It’s an easy thing to see in the case of say, drug addicts, or enabling spouses, think Sid & Nancy, or women who can’t leave their abusive husbands. It’s more elusive in the long running genre of writing about daughters and their mothers, where it is often a battle of wills and daughters struggling to emancipate. It’s hard though to find this in Asian cultures – where the base ideal is the group, and the individual serves the family. The idea of teenage rebellion and departure from the family home at eighteen or twenty-one, esp. for a young woman, is foreign in Asian cultures where the idea of harmony is supremely valued, and ideally, a daughter is so cherished and valued there would be nothing for her to rebel against. (I know, this is an idealized example.)
As a KA I’ve seen a lot of conflict over this, where the Korean selves war against the Western parts of ourselves. KA families are torn apart by this, esp. by children who bitterly resent the Confucian authority of their parents ending in years of silence and anger. In Korea, this problem doesn’t exist in the same way. Anger of course is always a Korean issue, but the way KA’s, being born and raised here, internalize the Western values of being unique, independent naturally sparks wild against traditional Korean mores leading to a very real threat for KA’s who feel stifled, then oppressed, before in a sense fleeing for their lives.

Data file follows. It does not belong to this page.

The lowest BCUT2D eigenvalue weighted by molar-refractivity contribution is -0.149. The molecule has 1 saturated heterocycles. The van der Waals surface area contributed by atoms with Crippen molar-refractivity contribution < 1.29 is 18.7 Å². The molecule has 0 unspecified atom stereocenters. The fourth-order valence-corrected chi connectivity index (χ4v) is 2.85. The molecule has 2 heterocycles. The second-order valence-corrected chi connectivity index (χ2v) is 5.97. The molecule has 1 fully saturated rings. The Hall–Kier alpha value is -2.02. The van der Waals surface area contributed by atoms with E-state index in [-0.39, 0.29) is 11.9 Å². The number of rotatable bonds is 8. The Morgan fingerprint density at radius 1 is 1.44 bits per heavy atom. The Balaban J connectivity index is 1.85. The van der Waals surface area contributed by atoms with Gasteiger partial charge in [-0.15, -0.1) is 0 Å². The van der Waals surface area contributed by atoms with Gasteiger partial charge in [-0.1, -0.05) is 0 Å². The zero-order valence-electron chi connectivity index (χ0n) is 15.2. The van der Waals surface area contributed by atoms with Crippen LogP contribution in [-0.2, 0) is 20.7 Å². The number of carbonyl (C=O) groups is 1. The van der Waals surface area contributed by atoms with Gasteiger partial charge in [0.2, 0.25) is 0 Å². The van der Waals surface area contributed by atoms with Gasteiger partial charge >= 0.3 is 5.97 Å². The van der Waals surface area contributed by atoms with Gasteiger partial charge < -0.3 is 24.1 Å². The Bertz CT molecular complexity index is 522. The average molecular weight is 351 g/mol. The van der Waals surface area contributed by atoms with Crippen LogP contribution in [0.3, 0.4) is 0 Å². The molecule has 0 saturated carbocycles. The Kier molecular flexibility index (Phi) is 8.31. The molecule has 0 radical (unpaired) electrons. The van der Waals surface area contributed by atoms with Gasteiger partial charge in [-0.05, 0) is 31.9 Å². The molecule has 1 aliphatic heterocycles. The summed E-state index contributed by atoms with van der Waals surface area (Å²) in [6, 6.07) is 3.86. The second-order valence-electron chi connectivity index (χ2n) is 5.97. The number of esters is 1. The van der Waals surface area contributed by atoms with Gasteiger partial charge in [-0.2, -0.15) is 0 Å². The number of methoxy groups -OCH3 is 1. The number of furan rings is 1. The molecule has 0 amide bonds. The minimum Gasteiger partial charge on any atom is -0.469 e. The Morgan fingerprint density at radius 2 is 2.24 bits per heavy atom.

May 25, 2009
Sniffle. My little sister is getting married! This summer. If there are any crafty folk out there with Korean themed ideas, we'd love to hear 'em. She's chosen Korean ducks as a motif since her wedding will be lakeside. Nice, right? Clever bride.